Was the Leave campaign illegitimate?
There have been a string of extraordinary allegations made in the press and in front of MP’s in recent days, taking in subjects as serious as electoral fraud, data misuse, corruption, intimidation, the outing of a gay man in public before he had chance to come out to his parents and the most recent allegation that the main campaign for leaving the European Union, VoteLeave, circumnavigated electoral spending laws by laundering money via smaller campaigns.
Whistle-blowers have emerged from under siege Cambridge Analytica and also from a small campaign for leaving the EU called BeLeave.
On Tuesday, Christopher Wylie, a whistle blower from Cambridge Analytica, appeared in front of a Commons Select Committee to explain his allegations, made in The Observer, and to answer questions regarding his time at the company. Cambridge Analytica, it must be said, deny all allegations of wrongdoing, and the company describes itself as a data firm who “With up to 5,000 data points on over 230 million American voters, we build your custom target audience, then use this crucial information to engage, persuade, and motivate them to act.”
The description on their own website does little to dispel the allegations of sinister interference in democracy, proudly boasting the fact that they have information on over 230 million American citizens. The allegations against the company are that it willingly stole and used data provided by Facebook to target audiences and influence their political behaviour, and failed to act according to the law in the way it handled the data.
At this point, Facebook have denied any wrong doing and denied that they were aware of any misuse of the data by Cambridge Analytica in the process.
In his appearance before MP’s, Mr Wylie said that he started speaking to The Guardian and The Observer after the election of Donald Trump, feeling horrified about the implications of the work he had undertaken at the company, and said that he had also been working with the Information Commissioners Office in the UK (ICO).
In incestuous circumstances, Mr Wylie alleged that Steve Bannon, former Trump chief strategist, came up with name Cambridge Analytica and worked closely with the firm, choosing the name to give an impression of scholarly integrity. The organisation was also mainly funded by billionaire hedge-fund manager and founder of right-wing Breitbart news, as well as a large Trump supporter who donated huge sums to his campaign.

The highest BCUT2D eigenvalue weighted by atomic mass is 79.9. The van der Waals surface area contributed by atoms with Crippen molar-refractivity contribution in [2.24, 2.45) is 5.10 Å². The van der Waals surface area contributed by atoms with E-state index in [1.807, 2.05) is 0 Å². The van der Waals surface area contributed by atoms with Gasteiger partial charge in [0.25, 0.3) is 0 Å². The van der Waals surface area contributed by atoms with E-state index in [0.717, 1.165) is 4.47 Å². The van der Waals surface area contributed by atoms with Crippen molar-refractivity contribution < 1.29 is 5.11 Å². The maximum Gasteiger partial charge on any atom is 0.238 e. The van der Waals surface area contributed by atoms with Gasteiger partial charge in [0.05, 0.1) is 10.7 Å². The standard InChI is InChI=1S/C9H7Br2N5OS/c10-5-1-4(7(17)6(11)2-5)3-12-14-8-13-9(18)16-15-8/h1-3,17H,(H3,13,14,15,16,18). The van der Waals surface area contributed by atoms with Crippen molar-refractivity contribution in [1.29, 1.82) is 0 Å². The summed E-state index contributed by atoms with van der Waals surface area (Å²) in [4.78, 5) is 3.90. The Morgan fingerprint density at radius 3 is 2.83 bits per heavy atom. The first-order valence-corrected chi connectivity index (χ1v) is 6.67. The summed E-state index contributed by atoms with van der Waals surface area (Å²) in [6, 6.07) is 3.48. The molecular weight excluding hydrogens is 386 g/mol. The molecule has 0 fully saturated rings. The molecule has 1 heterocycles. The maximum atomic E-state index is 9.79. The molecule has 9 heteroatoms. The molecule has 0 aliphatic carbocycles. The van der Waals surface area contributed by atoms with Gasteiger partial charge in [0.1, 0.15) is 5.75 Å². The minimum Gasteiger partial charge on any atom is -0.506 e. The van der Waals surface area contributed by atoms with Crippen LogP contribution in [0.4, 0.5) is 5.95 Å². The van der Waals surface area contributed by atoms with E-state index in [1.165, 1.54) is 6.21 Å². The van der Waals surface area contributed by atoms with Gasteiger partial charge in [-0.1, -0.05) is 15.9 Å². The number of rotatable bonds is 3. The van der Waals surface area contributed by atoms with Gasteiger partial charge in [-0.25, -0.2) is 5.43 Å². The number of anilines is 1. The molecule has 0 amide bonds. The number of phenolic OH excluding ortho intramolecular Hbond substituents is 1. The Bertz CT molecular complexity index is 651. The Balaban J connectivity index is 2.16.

Wylie alleged that Cambridge Analytica were essentially the same company as AggregateIQ, a Canadian company with links to the Trump campaign, Brexit and a company, Wylie alleges, who were involved in intimidating Nigerian voters by circulating violent videos of people who were political opponents of the ruling party.
Wylie went on to say that previous comments made by Cambridge Analytica's former CEO Alexander Nix, claiming that they didn’t use Facebook data in their election campaigns was categorically false and dishonest.
Perhaps one of the most extraordinary allegations made by Wylie, however, is that all of the Leave campaigns co-ordinated with each other in order to avoid spending limits. AggregateIQ, Mr Wylie notes, had no website and no public presence in the UK whatsoever, but astonishingly all campaigns managed to hire them simultaneously.
Talking to the committee he said “I am absolutely convinced that there was a common plan and common purpose with Vote Leave, BeLeave, the DUP, and Veterans for Britain. All of these companies somehow, for some reason, all decided to use AIQ...
When you look at the accumulation of evidence, I think it would be completely unreasonable to come to any other conclusion other than this must be coordination, this must be a common purpose plan.”
As reported in The Guardian’s coverage of the hearing, when asked; Have you made any assessment as to whether this over-spending would have affected the result?
Wylie said he had two points. First, if someone is caught doping in the Olympics, no one asks if that made the difference to them winning the race. You should not win by cheating, he said. He says this vote made a fundamental change to the constitution of the country. Second, Dominic Cummings himself said the internet campaign was what made all the difference. He says the “conversion rates” for the campaign’s online advertising were “incredibly effective”. He says it is perfectly credible to say that, without cheating, there would have been a different result.
These extraordinary allegations are coupled with the fact that Shahmir Sanni, a separate whistle blower who spoke to Channel 4 news, alleged that the official Brexit campaign used a different group, BeLeave, to overspend. Mr Sanni says that VoteLeave, having spent their legal budget of £7 million, used a separate group called BeLeave, to spend a further £650,000 campaigning.
Sanni says that VoteLeave donated the money to the separate organisation but dictated how they must spend it and even shared office space with them in order to control how they campaigned. This, as Sanni claims, is totally illegal and he also claims that prominent Leave supporters Dominic Cummings, Michael Gove and Boris Johnson were all aware of this illegal activity.
All three men have denied the allegations and Johnson even took to Twitter to deride the claims as “ludicrous”.
The fact remains that the two men have apparently handed evidence to the committees in question and have lawyers backing them up who are confident that they are on sound legal footing despite the enormous financial power behind the alleged perpetrators.
Make of that information what you will, but it’s interesting that a group of people who have been found to be lying and stretching the truth countless times are now the subject of allegations of fraud and illegality.